You know it’s summer when the aroma of a hot grill floats across your backyard. Getting friends and family together for a barbecue party is one of the nicest ways to spend time, have fun, and make memories. However, where there’s fire or heat, things can go wrong in a flash. Too often, unfortunately, those memories are tarnished by costly accidents.
Here are some ways to make sure you stay safe and enjoy your grills all summer long. Check Your Equipment
When was the last time you checked your equipment? It may have been working fine last time you used it, but that doesn’t mean your gas grill will still be fine when you go back to it months later. Follow these steps to make sure everything is in good shape before you fire it up:
Check the connections between the tank, regulator and burners. They should be nice and tight so if they’ve worked loose, tighten them up.
Check the hose. Even small punctures can cause fires from escaping gas, so don’t rely on your eyes alone. Turn the gas on, then brush a light soap solution along the length of the hose. Escaping gas will form air bubbles and you’ll know there’s a leak.
If you see bubbles, turn the gas off to check if it stops. If so, simply get your grill serviced. If it doesn’t stop it means the gas is still escaping because the connectors aren’t working properly. Gas leaks are dangerous, so call the fire department.
One final word regarding gas grills – if you suddenly smell gas while you’re cooking, call the fire department and clear the area around the grill. Gas leaks and flames create unstable conditions, so don’t try to move the grill yourself.
These are a favorite with many people, because they give your meat that nice, flame-cooked flavor. Providing you don’t tip the grill over, once the charcoal is lit they’re safe if you use the correct cooking utensils. Observing these safety measures will help:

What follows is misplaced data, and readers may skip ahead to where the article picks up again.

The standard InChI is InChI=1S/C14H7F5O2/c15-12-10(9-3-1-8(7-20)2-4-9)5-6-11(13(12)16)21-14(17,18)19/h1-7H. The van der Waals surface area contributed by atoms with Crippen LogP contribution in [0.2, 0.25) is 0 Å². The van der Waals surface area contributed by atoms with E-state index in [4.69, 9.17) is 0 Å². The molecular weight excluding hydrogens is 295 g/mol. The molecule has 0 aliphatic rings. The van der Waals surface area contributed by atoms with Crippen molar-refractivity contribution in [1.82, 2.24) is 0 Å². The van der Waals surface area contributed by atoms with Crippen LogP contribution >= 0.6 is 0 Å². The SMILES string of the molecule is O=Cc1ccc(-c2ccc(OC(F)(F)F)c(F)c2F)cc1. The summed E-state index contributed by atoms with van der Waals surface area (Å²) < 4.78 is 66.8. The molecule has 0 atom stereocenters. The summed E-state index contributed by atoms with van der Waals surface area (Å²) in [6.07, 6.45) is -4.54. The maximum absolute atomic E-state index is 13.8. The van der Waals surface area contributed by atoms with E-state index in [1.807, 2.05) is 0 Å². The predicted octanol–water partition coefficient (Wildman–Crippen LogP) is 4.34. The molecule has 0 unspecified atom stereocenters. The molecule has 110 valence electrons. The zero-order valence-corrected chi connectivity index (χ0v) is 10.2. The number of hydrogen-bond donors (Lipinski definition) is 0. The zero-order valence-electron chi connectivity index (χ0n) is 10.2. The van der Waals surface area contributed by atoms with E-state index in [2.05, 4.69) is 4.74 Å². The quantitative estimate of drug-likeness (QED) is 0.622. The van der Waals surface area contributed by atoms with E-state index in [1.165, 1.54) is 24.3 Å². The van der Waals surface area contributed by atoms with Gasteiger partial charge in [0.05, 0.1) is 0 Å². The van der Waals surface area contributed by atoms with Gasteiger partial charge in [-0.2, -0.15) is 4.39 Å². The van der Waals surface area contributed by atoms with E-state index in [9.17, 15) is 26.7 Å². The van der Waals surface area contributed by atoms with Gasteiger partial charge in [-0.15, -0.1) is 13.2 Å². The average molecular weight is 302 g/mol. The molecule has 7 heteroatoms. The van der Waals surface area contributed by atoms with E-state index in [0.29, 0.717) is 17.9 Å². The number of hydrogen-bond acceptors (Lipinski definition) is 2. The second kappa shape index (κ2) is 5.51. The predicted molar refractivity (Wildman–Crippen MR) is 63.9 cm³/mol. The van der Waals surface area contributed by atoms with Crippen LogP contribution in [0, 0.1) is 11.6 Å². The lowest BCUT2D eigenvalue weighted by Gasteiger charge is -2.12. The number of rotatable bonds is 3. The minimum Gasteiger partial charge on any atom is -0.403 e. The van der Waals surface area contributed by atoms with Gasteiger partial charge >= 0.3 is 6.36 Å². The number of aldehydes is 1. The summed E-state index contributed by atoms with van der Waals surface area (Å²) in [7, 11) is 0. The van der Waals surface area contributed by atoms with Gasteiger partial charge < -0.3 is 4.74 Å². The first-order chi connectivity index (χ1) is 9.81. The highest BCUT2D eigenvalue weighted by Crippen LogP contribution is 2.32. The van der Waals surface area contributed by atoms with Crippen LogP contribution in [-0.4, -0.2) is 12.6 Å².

Always use a charcoal fluid if you prefer liquid starters.
Once the charcoal is lit, don’t be tempted to hurry it along by adding more fuel.
Use an outdoor extension cord with electric charcoal starters, not an indoor cord that is unsuitable for the conditions.
When you’ve finished grilling, give the coals plenty of time to cool completely before you dispose of them.
When Things Do Go Wrong
Accidents happen. If there’s an accident during your barbecue, try not to panic. Here are some tips on the kinds of things that might happen and what you should do:
Getting something in your eye is painful but need not be serious if you follow these procedures:
If you can see the object on the white of the eye, gently swab it out with a damp tissue. The object should cling to the end of a tissue and come out cleanly.
For objects on the iris or pupil, flush the eye with water. If the object won’t come out, call for medical help. Wearing dark glasses may help ease irritation.
Always use only soft items to remove object from eyes, like damp tissues or cotton swabs. Hard objects such as tweezers or toothpicks can cause more damage.
Don’t rub the affected eye since this can cause scratches on the cornea (the outer surface of the eye).
Minor burns don’t normally need emergency room treatment, but if you’re unsure how serious a burn is, you should seek professional advice.
Move away from the source of heat and remove fabric from the burn area as this can trap heat.
Treat the burn area with cool, slow-running water. Use the sink indoors or a hose outside. Keep the water running over the burn for as long as possible.
Gently dry the area (dab, don’t rub) and apply an antibacterial ointment. It’s an old wives tale that butter can help a burn. Butter or any other oil-based substance will trap heat and make it worse.
As the burn heals, keep it covered to prevent infection.
If you’re in any doubt, or burns are on the face or genitals, seek medical advice.
Think grilling at home is too hot to handle? Head out for some delicious BBQ food at these local places and let others take the heat:
Fainmous BBQ – Mouthwatering Tennessee-style BBQ, open every day except Sunday.
Brooks’ Place – Boasting the best BBQ in Northwest Houston, they’re open every day except Monday and Tuesday.
Virgie’s Bar-B-Que – Promising a ‘real pit BBQ’ that’ll tickle your taste buds, Virgie’s is open Tuesday to Saturday for good food and country music.
Some other options are:
Rudy’s Country Store and BBQ
Houston BBQ Company
However you decide to enjoy your BBQ this summer, be sure to stay aware of your surroundings, and be safe!
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